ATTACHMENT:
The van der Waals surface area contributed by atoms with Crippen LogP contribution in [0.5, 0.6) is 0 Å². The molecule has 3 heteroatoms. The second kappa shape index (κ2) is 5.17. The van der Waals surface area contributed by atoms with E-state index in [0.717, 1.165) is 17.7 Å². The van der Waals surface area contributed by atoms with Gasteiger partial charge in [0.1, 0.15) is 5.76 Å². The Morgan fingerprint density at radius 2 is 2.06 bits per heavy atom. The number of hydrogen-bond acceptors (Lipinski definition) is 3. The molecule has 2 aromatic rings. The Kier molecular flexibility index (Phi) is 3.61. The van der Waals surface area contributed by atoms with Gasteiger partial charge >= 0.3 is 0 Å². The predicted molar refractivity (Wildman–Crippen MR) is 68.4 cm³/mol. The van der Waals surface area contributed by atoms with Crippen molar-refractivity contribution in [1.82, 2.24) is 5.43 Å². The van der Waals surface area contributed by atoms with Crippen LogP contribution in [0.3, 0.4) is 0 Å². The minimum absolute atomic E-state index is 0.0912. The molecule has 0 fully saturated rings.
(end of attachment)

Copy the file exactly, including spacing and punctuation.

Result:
The van der Waals surface area contributed by atoms with Crippen LogP contribution in [0.5, 0.6) is 0 Å². The molecule has 3 heteroatoms. The second kappa shape index (κ2) is 5.17. The van der Waals surface area contributed by atoms with E-state index in [0.717, 1.165) is 17.7 Å². The van der Waals surface area contributed by atoms with Gasteiger partial charge in [0.1, 0.15) is 5.76 Å². The Morgan fingerprint density at radius 2 is 2.06 bits per heavy atom. The number of hydrogen-bond acceptors (Lipinski definition) is 3. The molecule has 2 aromatic rings. The Kier molecular flexibility index (Phi) is 3.61. The van der Waals surface area contributed by atoms with Gasteiger partial charge >= 0.3 is 0 Å². The predicted molar refractivity (Wildman–Crippen MR) is 68.4 cm³/mol. The van der Waals surface area contributed by atoms with Crippen molar-refractivity contribution in [1.82, 2.24) is 5.43 Å². The van der Waals surface area contributed by atoms with Crippen LogP contribution in [0.3, 0.4) is 0 Å². The minimum absolute atomic E-state index is 0.0912. The molecule has 0 fully saturated rings.